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Center Meeting House and Common
Oxford ME Center Meeting House.jpg
Center Meeting House and Common is located in Maine
Center Meeting House and Common
Location in Maine
Center Meeting House and Common is located in the United States
Center Meeting House and Common
Location in the United States
Nearest city Oxford, Maine
Area 1.4 acres (0.57 ha)
Built 1829
Architectural style Federal, Gothic Revival
NRHP reference No. 97000606
Added to NRHP June 20, 1997

The Center Meeting House and Common is a historic meeting house at 476 Main Street in Oxford, Maine. The town of Oxford was incorporated in 1829, and the common was laid out soon thereafter. The meeting house, which served as a home for a diversity of religious congregations as well as town meetings, was built in 1830. Significant locally for their cultural and political history, they were listed on the National Register of Historic Places in 1997.


The meeting house is a rectangular wood frame structure with a gable roof, resting on a granite block foundation. It stands on the common, a parcel of land now reduced to 1.35 acres (0.55 ha) from its original 3, near the junction of Maine State Routes 26 and 121. The common is a large grassy area fringed at the non-street edges with mature trees.

The meeting house is sheathed in clapboards, and faces east. Its exterior appearance is fairly typical for Federal styles meeting houses of the period, except that its windows have Gothic Revival lancet point arches. The main facade is symmetrically arranged, with a pair of entry doors, topped by louvered lancet arches with moulded surrounds. There are two sash windows between the doors, and two above, all topped by the similar lancet arches and surrounds. A modern ramp provides handicapped access to the entrances. The side facades have four uniformly-placed windows that are larger (12-over-12 as opposed to 8-over-8) than those on the main facade. The rear facade has a single smaller window, and a modern concrete block chimney.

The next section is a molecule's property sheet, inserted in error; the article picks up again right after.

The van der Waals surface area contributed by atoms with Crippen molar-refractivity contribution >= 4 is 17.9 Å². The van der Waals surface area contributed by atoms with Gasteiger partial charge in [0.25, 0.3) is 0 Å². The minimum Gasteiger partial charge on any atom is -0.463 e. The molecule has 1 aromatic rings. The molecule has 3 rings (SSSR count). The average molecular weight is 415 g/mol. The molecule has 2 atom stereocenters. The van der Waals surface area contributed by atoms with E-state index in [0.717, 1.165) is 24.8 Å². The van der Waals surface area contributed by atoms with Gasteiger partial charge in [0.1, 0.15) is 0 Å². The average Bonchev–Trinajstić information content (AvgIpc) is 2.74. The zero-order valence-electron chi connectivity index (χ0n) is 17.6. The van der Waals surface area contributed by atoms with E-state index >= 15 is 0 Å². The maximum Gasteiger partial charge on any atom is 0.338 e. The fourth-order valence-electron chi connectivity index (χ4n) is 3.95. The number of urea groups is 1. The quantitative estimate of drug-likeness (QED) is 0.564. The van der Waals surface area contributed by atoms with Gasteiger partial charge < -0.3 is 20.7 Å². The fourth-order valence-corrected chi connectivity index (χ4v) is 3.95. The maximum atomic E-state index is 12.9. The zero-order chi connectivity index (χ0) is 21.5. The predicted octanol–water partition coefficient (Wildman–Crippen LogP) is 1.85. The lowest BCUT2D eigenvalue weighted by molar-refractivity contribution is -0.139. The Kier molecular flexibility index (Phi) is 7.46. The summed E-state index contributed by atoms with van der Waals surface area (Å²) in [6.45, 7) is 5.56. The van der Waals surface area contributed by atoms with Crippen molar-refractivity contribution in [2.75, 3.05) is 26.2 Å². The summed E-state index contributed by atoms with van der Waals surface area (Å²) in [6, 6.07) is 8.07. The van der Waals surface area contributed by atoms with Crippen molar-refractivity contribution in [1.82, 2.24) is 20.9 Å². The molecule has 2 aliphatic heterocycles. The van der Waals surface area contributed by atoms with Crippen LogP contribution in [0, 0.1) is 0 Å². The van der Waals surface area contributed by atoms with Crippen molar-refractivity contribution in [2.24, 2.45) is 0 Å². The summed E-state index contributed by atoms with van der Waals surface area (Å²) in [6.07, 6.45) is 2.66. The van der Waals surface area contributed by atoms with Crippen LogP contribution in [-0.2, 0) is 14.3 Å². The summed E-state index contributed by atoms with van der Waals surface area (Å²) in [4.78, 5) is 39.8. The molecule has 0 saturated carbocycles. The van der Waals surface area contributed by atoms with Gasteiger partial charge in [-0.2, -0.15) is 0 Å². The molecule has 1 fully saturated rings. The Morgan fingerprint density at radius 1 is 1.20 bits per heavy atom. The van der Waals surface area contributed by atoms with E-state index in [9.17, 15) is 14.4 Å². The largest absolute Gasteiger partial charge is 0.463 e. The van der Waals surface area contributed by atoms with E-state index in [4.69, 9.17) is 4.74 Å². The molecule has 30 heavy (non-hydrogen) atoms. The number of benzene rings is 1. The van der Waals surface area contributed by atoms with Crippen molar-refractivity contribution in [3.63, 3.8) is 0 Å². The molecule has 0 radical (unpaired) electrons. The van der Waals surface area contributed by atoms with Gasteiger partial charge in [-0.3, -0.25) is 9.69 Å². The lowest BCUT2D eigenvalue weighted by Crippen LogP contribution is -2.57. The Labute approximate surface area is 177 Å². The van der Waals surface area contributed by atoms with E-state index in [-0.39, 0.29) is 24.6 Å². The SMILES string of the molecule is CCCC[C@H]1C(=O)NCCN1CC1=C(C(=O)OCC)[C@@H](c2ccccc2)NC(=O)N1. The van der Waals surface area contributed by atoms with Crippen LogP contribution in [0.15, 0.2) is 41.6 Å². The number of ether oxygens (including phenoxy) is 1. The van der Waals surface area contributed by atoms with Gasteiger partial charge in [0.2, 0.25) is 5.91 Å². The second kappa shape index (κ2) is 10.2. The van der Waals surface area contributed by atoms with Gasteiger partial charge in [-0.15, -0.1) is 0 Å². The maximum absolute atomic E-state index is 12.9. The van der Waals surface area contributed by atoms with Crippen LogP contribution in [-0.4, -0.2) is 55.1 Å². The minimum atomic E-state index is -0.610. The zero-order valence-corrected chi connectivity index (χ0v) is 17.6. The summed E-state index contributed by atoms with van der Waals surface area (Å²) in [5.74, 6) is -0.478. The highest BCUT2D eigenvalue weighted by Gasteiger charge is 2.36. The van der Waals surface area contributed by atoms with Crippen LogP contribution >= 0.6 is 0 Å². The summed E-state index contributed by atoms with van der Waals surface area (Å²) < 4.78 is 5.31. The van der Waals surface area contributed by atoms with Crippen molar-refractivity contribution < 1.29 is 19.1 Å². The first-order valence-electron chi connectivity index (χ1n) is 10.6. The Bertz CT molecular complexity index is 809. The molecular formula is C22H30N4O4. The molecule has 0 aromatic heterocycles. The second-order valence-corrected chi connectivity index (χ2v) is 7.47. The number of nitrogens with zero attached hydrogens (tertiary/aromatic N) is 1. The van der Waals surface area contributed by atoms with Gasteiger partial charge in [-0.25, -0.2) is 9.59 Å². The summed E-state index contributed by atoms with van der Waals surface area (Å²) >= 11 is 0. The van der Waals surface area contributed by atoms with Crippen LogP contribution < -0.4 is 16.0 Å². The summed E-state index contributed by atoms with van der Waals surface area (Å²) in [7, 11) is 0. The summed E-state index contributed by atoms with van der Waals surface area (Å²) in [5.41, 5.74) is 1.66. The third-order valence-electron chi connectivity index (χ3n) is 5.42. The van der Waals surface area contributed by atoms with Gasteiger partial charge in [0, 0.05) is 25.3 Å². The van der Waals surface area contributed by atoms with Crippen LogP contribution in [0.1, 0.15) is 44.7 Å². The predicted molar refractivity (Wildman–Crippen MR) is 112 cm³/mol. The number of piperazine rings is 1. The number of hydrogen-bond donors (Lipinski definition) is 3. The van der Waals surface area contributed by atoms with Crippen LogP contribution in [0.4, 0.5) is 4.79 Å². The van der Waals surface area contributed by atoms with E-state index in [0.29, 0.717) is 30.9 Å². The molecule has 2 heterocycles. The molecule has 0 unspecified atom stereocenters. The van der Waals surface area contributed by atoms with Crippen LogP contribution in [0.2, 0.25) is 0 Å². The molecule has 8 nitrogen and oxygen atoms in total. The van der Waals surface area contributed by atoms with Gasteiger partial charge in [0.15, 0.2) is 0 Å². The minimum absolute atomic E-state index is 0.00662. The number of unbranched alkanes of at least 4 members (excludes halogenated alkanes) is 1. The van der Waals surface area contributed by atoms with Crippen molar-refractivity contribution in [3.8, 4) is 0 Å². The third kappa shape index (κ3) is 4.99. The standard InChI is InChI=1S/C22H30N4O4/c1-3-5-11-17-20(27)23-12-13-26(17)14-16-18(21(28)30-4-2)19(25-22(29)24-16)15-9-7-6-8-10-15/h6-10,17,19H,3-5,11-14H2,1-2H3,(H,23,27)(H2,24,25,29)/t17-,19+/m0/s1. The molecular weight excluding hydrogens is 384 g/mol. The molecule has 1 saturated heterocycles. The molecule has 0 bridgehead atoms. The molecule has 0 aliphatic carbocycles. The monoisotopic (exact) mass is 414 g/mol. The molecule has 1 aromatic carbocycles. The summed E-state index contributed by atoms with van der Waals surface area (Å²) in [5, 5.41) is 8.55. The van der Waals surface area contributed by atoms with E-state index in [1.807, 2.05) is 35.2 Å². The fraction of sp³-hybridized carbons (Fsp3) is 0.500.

The entrances lead into a vestibule area spanning the width of the building. A staircase in the northeast corner leads to a balcony space overlooking the nave. The nave takes up most of the building, and is generally divided into three sections of box pews, separated by aisles leading from the vestibule to the pulpit area. The pews all appear to be original, retaining elements such as doors, latches, and even some painted finish. The pulpit area is a flat open space at the rear of the building, which appears to once have had a raised platform.

Originally part of Hebron, Oxford was incorporated in February 1829. Andrew Craigie, owner of a local mill, offered to fund the construction of the meeting house and donated 3 acres (1.2 ha) of land for the common and cemetery (the latter no longer part of this property). The building was used by Congregationalists, Baptists, Methodists, and Free Will Baptists in rotation, as well as by town meetings. It continues to be used for town meetings.

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